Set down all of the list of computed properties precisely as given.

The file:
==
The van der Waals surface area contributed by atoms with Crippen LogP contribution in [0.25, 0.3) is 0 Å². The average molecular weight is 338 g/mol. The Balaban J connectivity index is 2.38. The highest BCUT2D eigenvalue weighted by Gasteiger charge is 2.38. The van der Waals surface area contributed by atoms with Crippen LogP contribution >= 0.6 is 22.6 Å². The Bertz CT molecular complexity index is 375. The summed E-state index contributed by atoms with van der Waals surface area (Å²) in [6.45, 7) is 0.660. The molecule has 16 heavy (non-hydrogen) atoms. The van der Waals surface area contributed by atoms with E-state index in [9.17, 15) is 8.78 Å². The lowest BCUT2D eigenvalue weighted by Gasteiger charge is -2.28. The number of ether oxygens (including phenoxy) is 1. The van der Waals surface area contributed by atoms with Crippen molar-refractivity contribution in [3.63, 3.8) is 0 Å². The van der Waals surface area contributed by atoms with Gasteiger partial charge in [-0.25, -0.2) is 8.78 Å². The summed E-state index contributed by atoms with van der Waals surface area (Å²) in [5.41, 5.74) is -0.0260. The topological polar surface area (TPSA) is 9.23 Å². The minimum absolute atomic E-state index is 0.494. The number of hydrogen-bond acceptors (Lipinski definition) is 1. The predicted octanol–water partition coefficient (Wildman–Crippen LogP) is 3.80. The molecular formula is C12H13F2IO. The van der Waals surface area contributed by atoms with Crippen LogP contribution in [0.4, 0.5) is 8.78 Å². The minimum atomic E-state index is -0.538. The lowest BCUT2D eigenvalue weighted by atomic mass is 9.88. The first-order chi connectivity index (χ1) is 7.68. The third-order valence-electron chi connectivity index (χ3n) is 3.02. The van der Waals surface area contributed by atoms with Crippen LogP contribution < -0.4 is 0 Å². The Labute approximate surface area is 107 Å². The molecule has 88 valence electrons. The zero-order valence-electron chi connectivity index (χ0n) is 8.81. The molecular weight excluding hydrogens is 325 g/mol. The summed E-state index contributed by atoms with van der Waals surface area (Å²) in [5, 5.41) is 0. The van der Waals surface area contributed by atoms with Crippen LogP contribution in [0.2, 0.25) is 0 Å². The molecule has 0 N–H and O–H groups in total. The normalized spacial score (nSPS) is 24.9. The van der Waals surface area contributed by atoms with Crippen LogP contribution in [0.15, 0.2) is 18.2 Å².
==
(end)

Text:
The van der Waals surface area contributed by atoms with Crippen LogP contribution in [0.25, 0.3) is 0 Å². The average molecular weight is 338 g/mol. The Balaban J connectivity index is 2.38. The highest BCUT2D eigenvalue weighted by Gasteiger charge is 2.38. The van der Waals surface area contributed by atoms with Crippen LogP contribution >= 0.6 is 22.6 Å². The Bertz CT molecular complexity index is 375. The summed E-state index contributed by atoms with van der Waals surface area (Å²) in [6.45, 7) is 0.660. The molecule has 16 heavy (non-hydrogen) atoms. The van der Waals surface area contributed by atoms with E-state index in [9.17, 15) is 8.78 Å². The lowest BCUT2D eigenvalue weighted by Gasteiger charge is -2.28. The number of ether oxygens (including phenoxy) is 1. The van der Waals surface area contributed by atoms with Crippen molar-refractivity contribution in [3.63, 3.8) is 0 Å². The van der Waals surface area contributed by atoms with Gasteiger partial charge in [-0.25, -0.2) is 8.78 Å². The summed E-state index contributed by atoms with van der Waals surface area (Å²) in [5.41, 5.74) is -0.0260. The topological polar surface area (TPSA) is 9.23 Å². The minimum absolute atomic E-state index is 0.494. The number of hydrogen-bond acceptors (Lipinski definition) is 1. The predicted octanol–water partition coefficient (Wildman–Crippen LogP) is 3.80. The molecular formula is C12H13F2IO. The van der Waals surface area contributed by atoms with Crippen LogP contribution in [0.4, 0.5) is 8.78 Å². The minimum atomic E-state index is -0.538. The lowest BCUT2D eigenvalue weighted by atomic mass is 9.88. The first-order chi connectivity index (χ1) is 7.68. The third-order valence-electron chi connectivity index (χ3n) is 3.02. The van der Waals surface area contributed by atoms with Crippen LogP contribution < -0.4 is 0 Å². The Labute approximate surface area is 107 Å². The molecule has 88 valence electrons. The zero-order valence-electron chi connectivity index (χ0n) is 8.81. The molecular weight excluding hydrogens is 325 g/mol. The summed E-state index contributed by atoms with van der Waals surface area (Å²) in [5, 5.41) is 0. The van der Waals surface area contributed by atoms with Crippen LogP contribution in [0.2, 0.25) is 0 Å². The molecule has 0 N–H and O–H groups in total. The normalized spacial score (nSPS) is 24.9. The van der Waals surface area contributed by atoms with Crippen LogP contribution in [0.15, 0.2) is 18.2 Å².